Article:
Biomedical Informatics Research Coordinator, Columbia University
Adrienne Pichon is a Research Coordinator under Dr. Noemie Elhadad in Columbia University’s Department of Biomedical Informatics. Her research interests center around leveraging emerging health technologies coupled with user-centered design to improve access to health-related information, access to care, and meaningful and actionable personal insights, particularly for vulnerable and marginalized populations.
PhD Student, Mailman School of Public Health, Columbia University
Ronna A. Popkin is a Ph.D. Candidate in Sociomedical Sciences (SMS) with a concentration in Sociology at Columbia University. She was a Fellow in SMS's NICHD predoctoral training program in Gender, Sexuality, and Health. Her multi-disciplinary research interests span the fields of sociology, public health, science and technology studies, and gender studies, and include adolescent and young adult sexual and reproductive health, genetic risk, and women’s health in the United States. Prior to attending Columbia, Ms. Popkin worked as a community sexuality educator for Planned Parenthood of Wisconsin and lectured courses at the University of Wisconsin-Madison on sexuality education, women’s health, and the politics of fertility control. Ms. Popkin earned her M.S. in Health Education and B.S. with Honors in Women’s Studies from the University of Wisconsin-Madison.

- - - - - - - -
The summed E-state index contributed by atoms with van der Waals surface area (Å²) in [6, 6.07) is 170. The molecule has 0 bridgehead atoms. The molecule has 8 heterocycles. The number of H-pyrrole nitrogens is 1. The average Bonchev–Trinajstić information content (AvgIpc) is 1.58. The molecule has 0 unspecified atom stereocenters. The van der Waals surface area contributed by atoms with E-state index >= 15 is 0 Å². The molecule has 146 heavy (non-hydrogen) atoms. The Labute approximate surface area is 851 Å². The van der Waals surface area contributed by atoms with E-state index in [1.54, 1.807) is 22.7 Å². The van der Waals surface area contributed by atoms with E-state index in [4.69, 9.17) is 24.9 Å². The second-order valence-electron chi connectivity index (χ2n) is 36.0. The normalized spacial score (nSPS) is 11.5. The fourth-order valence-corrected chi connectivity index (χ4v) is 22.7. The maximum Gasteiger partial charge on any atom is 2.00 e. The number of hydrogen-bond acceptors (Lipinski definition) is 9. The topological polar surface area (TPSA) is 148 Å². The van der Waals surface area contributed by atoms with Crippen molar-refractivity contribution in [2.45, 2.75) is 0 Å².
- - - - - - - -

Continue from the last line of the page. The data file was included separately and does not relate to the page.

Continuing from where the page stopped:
Graduate Student, Sociomedical Sciences, Mailman School of Public Health, Columbia University
Syed Raza is a master of public health candidate in the department of Sociomedical Sciences at Columbia University where he is also completing a certificate in the Social Determinants of Health. His work focuses on the political economy, sociocultural aspects, and research methodologies of public health. His research interests include historical sociology, geopolitics, science and technology studies, social epidemiology, world-ecology analysis, and critical animal studies.
PhD Student, Columbia University
Andrew Ressler is a PhD Candidate in the department of Systems Biology. Andrew is currently a researcher in the Institute for Genomic Medicine in Dr. David Goldstein’s lab. He received his Bachelors of Science in Applied Math and Biology from Brown University in 2013. After graduating, Andrew worked as an associate in finance at Amgen for two years before beginning his PhD at Columbia University in 2015. As a graduate student, Andrew’s research focuses on developing methods to model and characterize neuropsychiatric disease using human stem cell derived cultured neuronal networks.
Performance Studies, NYU
Leticia Robles-Moreno is a PhD student at New York University’s Department of Performance Studies. She received her Bachelor’s degree in Humanities with emphasis in Linguistics and Literature from the Pontificia Universidad Católica del Perú. She also holds a Master’s degree in Latin American Literature from the University of Colorado at Boulder, and has taught Spanish, Latin American culture, and Writing classes in several college levels.